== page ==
The Puente Nuevo (Spanish pronunciation: [ˈpwente ˈnweβo], "New Bridge") is the newest and largest of three bridges that span the 120-metre (390 ft)-deep chasm that carries the Guadalevín River and divides the city of Ronda, in southern Spain. The architect was José Martin de Aldehuela, who died in Málaga in 1802. The chief builder was Juan Antonio Díaz Machuca.
The bridge was started in 1751 and took 42 years to build. Fifty workers were killed during its construction. There is a chamber above the central arch that was used for a variety of purposes, including as a prison. During the 1936-1939 civil war both sides allegedly used the prison as a torture chamber for captured opponents, killing some by throwing them from the windows to the rocks at the bottom of the El Tajo gorge. The chamber is entered through a square building that was once the guard-house. It now contains an exhibition describing the bridge's history and construction.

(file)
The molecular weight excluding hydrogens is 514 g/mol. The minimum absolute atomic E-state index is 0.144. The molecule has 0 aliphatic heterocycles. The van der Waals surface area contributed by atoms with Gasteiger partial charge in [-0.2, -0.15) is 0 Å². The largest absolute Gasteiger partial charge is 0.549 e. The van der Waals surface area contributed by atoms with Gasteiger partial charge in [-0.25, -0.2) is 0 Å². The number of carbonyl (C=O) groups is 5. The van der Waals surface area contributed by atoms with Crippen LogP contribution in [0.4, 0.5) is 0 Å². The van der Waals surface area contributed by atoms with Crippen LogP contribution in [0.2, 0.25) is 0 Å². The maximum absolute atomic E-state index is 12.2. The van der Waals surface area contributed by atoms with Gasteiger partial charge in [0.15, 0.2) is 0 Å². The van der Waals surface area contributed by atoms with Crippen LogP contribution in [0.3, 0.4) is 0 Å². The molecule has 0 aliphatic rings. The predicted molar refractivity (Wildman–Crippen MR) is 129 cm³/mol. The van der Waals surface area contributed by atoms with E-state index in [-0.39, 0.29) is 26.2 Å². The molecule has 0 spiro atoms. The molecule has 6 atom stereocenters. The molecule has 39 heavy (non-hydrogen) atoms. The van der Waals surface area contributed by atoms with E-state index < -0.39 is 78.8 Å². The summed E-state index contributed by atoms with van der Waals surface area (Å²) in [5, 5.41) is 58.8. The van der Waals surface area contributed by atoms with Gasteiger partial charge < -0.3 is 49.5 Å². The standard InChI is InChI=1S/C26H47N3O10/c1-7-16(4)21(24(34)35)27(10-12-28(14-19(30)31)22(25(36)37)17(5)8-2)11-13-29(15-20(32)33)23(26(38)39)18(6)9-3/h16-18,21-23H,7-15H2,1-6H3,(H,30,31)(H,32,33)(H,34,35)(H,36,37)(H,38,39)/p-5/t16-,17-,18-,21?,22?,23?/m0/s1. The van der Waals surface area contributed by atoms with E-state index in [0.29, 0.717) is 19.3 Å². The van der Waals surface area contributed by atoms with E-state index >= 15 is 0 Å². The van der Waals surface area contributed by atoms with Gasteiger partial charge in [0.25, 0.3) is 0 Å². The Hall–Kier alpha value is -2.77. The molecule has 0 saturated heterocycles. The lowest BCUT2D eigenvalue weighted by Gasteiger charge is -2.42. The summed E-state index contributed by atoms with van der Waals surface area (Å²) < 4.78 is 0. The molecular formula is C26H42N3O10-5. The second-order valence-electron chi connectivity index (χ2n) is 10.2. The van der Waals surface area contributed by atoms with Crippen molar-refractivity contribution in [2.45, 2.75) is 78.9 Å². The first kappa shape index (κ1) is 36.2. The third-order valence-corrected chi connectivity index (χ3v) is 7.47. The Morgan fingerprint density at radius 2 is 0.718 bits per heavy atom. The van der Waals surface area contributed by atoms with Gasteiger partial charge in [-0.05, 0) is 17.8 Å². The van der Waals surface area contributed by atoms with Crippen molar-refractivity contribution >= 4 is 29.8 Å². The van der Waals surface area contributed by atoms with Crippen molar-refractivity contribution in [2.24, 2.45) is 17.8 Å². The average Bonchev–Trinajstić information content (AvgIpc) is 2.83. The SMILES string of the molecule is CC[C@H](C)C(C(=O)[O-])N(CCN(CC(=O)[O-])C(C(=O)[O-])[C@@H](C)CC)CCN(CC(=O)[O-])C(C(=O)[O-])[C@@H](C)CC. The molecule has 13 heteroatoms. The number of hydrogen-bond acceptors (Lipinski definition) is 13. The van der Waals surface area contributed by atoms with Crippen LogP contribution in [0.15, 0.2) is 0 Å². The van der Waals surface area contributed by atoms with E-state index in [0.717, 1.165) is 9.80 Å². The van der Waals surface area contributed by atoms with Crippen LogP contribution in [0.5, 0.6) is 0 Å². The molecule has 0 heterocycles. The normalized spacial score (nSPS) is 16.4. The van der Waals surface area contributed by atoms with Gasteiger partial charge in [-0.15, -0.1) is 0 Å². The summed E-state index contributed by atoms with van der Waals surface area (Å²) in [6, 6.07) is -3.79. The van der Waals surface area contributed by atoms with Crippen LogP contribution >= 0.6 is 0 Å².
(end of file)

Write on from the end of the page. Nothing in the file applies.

Both Nationalists and Republicans are claimed to have thrown prisoners from the bridge to their deaths in the canyon during the Spanish Civil War.